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I am the mother of a 28 year girl who was born with PFFD. At the time of her birth ultrasound was not being used that frequently and I had no problems so none were taken. It was a total shock when she was born with a very short leg. The orthopedic doctor came in and told me that she would probably have to have her leg amputated and she would probably not walk. Of course we were devastated but after consulting with a pediatric ortho we were told this was not so and she would lead a pretty normal life. She was just a beautiful litlle girl and we took her home and loved her. Our son was 3 at the time and he just loved his baby sister. She walked with the help of a prothesis at 18 months and then when she was 4 years old she had the Van Nes Rotation. She has always been a very determined strong willed child and she showed many of us that she could do anything. She was an excellent student at school, started playing the violin at age 4, piano at age 6 and singing. She went to NAIT and was the poster girl for their magazine as well as advertisement on the buses. She graduated with honors in Accounting but decided she wanted to pursue teaching with specializing in Music. She graduated with distinction and has a wonderful job teaching 425 elementary students in a public school in Edmonton. I can't imagine our life without her - she has exceeded all expectations and has taught me so much as well. When she was going to school I never covered up the fact that she had an artificial leg. In fact we always brought her "legs" to school for show and tell. The kids never teased her or made fun of her. She was always well respected because we were so open to letting people understand her disability. We belonged to the CHAMP organization which helped very much in the early years. Many children in the organization are born with many limb abnormalities and they lead very productive lives. CHAMPS is still helping with the cost of extras that aren't covered by Alberta Health. When my daughter was born there were only a couple of people who had the Van Nes Rotation so it was a very big decision to make for her but she has been very grateful that we did make that decision. Her foot acts like an ankle and she has a pretty good gait. The kids at her school now even say when she is wearing a dress and they can see the prothesis -" our teacher is wearing her leg today."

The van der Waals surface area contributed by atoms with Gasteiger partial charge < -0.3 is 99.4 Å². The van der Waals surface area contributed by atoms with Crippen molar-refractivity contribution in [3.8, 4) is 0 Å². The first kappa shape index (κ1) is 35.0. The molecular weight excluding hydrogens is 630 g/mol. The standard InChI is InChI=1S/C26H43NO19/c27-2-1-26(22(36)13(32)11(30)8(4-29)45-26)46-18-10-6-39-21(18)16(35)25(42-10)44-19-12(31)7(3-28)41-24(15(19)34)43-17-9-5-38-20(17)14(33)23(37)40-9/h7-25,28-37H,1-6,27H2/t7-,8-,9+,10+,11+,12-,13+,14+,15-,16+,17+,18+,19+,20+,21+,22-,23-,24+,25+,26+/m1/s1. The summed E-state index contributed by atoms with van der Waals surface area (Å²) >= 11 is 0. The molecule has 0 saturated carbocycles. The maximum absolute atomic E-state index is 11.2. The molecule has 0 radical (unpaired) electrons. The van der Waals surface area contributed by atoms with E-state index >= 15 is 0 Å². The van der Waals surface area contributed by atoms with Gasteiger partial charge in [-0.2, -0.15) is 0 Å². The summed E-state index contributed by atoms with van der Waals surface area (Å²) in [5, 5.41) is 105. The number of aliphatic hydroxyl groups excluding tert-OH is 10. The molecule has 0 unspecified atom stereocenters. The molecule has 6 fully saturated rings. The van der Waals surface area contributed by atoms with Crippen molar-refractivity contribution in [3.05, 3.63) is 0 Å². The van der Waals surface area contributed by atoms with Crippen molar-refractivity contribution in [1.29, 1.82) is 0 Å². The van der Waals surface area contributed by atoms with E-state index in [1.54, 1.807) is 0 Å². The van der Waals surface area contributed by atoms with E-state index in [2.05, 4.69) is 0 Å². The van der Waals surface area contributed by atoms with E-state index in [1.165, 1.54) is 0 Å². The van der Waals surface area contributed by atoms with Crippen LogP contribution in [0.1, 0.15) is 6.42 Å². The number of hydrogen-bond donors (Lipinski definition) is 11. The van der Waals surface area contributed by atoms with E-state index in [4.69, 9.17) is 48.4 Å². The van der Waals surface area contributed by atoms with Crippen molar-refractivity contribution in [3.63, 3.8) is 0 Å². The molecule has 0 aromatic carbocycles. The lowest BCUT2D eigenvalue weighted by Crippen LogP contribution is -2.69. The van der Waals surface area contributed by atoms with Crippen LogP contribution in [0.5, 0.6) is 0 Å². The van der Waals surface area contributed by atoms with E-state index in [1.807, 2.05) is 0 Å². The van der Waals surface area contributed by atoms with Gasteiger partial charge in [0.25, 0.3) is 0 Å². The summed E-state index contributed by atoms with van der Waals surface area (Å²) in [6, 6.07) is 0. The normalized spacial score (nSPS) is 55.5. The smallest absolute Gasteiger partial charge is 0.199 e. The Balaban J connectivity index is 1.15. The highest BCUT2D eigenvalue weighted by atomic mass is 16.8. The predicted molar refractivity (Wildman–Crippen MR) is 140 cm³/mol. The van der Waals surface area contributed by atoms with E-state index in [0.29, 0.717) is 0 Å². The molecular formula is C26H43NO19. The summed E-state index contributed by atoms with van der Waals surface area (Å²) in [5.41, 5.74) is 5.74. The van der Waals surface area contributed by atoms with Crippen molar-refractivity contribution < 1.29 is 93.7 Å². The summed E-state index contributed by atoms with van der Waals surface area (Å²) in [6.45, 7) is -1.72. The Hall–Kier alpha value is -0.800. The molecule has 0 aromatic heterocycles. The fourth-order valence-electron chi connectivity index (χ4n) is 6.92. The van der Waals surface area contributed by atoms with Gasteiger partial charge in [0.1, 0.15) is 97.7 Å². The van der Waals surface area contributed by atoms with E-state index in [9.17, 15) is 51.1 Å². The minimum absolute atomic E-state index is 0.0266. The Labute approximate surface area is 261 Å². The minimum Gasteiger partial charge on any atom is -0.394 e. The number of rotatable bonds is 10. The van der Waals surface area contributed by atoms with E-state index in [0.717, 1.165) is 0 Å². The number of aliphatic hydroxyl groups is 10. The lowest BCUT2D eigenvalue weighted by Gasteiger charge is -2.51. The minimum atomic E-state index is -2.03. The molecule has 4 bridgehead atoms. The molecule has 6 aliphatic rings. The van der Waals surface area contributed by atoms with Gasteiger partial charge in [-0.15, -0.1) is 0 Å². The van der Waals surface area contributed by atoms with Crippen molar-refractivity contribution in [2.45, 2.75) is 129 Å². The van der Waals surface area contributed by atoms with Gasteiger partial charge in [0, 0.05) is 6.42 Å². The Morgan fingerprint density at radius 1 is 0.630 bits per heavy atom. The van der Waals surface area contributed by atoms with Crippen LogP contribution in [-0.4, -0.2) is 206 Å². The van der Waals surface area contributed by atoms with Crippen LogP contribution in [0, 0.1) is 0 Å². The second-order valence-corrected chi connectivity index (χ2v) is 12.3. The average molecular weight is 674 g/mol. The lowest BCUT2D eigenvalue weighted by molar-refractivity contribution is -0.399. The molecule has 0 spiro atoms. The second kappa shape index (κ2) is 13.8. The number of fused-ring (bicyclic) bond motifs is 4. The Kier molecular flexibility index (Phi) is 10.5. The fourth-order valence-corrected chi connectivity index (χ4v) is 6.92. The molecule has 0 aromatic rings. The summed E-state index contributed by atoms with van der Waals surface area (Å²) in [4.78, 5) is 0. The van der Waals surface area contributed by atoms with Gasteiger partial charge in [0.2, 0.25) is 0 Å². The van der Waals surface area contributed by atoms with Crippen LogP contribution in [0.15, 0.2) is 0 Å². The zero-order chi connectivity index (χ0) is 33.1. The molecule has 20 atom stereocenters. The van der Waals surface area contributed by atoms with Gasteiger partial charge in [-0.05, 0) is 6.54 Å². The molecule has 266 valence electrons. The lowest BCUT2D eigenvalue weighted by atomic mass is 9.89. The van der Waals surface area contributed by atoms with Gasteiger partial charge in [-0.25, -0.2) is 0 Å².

I just want anyone that is expecting a new baby and finds that they are faced with PFFD to please send us a message so we can get in touch with you. Both my daughter and I would love to talk to you and see how living without a limb is not the end of the world. In fact my daughter has always said it has made her a stronger person and I can't tell you how it has changed my life.


Hello Roberta, thank you for your story all of these are so helpful. My daughter (Ella) is 10 weeks old now, and I too have a son who is 3 years old (Ethan). We are researching and trying to make the best decision as possible for our daughter. With the Van Nes procedure your daughter had is her foot on backwards? We also have the option of the Leg Lengthening and foot amputation as well. Was the Leg lengthening available back when she was an infant?